By Molly Marie Daley
Have you ever heard about fertility awareness-based methods of family planning (FABMs)? If you haven’t, you are not alone. Most people in the United States remain unfamiliar with or misinformed about FABMs.
FABMs teach women about their fertility and can be used effectively for family planning both to avoid and achieve pregnancy. This review article highlights the best quality research studies and the effectiveness rates for avoiding pregnancy for the different types of FABMs
Over three-fourths of reproductive-aged women in the United States ask their primary care clinicians about family planning services. It is often with a great amount of care (and hopefully an equally great amount of research) that women choose which method to use. And many women want to know about methods that have limited side-effects. In fact, one in five women in the United States expressed interest in using FABMs when given information about them.
How do FABMs work?
FABMs work with women’s natural cycles. Women who use FABMs learn to make observations about their body to determine whether they are fertile or infertile on any given day. (Women can only achieve pregnancy when they are fertile, which is usually during a 6-day window per menstrual cycle.) When a woman is seeking to avoid pregnancy, she knows to avoid intercourse during her fertile period (and also that she can confidently engage in sexual intercourse during her infertile period). The different FABMs teach women to observe different signs (or a combination of them). There are four main categories of FABMs: (1) calendar-based; (2) mucus-based; (3) sympto-thermal; and (4) sympto-hormonal. A woman who uses a FABM has the freedom to choose whichever method works best for her, given her preferences and lifestyle.
Are FABMs as effective as hormonal birth control?
Yes. High quality studies prove that FABMs can be as effective as hormonal birth control. SORT (Strength of Recommendation Taxonomy) is a process of assessing research quality and the strength of a body of evidence. It is basically a measure of how much weight a body of research has, how trustworthy the results are.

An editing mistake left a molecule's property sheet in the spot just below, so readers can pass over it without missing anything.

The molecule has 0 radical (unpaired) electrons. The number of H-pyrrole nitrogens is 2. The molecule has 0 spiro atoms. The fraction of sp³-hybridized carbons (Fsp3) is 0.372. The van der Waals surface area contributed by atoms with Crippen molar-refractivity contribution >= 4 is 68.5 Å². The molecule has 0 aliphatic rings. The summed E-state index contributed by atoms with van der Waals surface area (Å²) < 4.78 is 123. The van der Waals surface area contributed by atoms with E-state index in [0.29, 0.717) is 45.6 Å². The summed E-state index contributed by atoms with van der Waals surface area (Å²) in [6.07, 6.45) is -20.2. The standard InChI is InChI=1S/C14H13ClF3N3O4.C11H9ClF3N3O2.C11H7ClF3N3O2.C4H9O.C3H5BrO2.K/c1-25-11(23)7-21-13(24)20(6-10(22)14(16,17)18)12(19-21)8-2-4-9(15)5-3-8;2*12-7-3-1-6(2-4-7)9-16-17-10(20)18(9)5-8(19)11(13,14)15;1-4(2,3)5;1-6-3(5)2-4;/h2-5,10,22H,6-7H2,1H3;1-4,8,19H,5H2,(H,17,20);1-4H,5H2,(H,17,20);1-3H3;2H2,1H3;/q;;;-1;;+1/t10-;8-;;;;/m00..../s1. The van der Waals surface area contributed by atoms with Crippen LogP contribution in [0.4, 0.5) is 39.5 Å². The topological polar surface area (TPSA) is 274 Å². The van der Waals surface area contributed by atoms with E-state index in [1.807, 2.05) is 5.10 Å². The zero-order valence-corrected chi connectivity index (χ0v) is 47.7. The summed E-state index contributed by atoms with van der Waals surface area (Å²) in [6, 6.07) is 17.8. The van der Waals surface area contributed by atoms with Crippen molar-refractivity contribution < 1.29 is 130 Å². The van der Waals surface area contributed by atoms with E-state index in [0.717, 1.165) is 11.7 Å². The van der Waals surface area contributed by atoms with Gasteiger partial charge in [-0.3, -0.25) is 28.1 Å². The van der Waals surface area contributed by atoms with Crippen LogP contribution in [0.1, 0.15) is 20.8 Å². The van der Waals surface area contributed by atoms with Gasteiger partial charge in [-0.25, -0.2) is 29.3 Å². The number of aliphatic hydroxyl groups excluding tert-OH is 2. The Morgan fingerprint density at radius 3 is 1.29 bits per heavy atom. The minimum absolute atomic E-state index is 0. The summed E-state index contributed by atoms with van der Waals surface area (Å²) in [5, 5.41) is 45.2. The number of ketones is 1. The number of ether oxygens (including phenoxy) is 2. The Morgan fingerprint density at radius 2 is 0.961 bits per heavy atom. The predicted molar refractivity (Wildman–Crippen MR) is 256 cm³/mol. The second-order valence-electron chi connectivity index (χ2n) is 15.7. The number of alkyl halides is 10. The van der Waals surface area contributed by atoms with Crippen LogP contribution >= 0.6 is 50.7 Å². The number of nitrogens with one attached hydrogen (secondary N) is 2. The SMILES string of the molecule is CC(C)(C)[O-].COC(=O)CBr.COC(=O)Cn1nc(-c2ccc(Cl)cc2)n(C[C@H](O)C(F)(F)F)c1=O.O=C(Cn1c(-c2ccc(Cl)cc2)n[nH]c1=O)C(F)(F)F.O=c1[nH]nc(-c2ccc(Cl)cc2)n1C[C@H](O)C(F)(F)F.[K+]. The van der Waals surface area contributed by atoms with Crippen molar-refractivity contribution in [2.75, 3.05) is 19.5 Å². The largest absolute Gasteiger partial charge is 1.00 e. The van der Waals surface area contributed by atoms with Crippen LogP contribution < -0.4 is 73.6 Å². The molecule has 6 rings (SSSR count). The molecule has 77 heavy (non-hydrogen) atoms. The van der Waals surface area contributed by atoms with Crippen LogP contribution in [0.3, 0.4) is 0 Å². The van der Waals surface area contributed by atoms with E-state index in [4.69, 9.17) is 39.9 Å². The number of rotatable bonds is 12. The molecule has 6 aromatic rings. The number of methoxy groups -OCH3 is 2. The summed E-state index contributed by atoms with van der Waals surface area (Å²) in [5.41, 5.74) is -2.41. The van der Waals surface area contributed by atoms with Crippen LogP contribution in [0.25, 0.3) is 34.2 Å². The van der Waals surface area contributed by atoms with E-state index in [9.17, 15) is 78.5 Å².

Due to the nature of FABMs, user participation and knowledge is required for effective use. This means that FABMs do not easily lend themselves to randomly controlled trials, partially contributing to the lack of research available on FABMs. In addition, most of the studies are poor quality and feature a limited generalization of findings. Nevertheless, “at least 1 well-conducted, robust, clinical trial…is documented for each of the major FABMs.” Furthermore, these high quality studies each report that FABMs are highly effective in avoiding pregnancy; these studies show that FABMs can be as effective as hormonal contraception. This strong evidence stands in stark contrast with the incorrect, but commonly reported, statistic that FABMs reports unintended pregnancy rates of “~25 per 100 woman years.” This statistic is incorrect because it includes extensive data from self-devised methods and outdated methods, and as a result, does not accurately reflect the actual effectiveness of modern FABMs.
What are the benefits of FABMs?
FABMs are easy to learn, cost-effective, and often include motivational and structural support for clients. Additionally, FABMs not only empower couples to avoid pregnancy, but also assist couples in achieving pregnancy, diagnosing and treating infertility and other gynecologic conditions, and embracing the emotional and relational aspects of their sexuality. Furthermore, since education, literacy, and even poverty are not barriers to learn them, FABMs can benefit diverse populations. Thus, in order to help women make more informed decisions about family planning, healthcare professionals need to become more familiar with the evidence based methods and be able share this information with their clients.
Appendix of web resources
If you are interested in learning more about FABMs, here is a list of helpful appendix web resources provided in the paper:
Cervical fluid methods
Sympto-thermal method (STM)
Sympto-thermal method + barrier
Sympto-hormonal method (SHM)
Molly Marie Daley received her bachelors degree in Religious Studies and Arabic from The College of William and Mary, and holds a Juris Doctor from The University of Maryland School of Law. Molly works as an advocate for fertility awareness and she now lives in the San Francisco Bay Area with her husband Nick. She can be reached at email@example.com, on Facebook (Molly Daley), or on Twitter (@mollymdaley).
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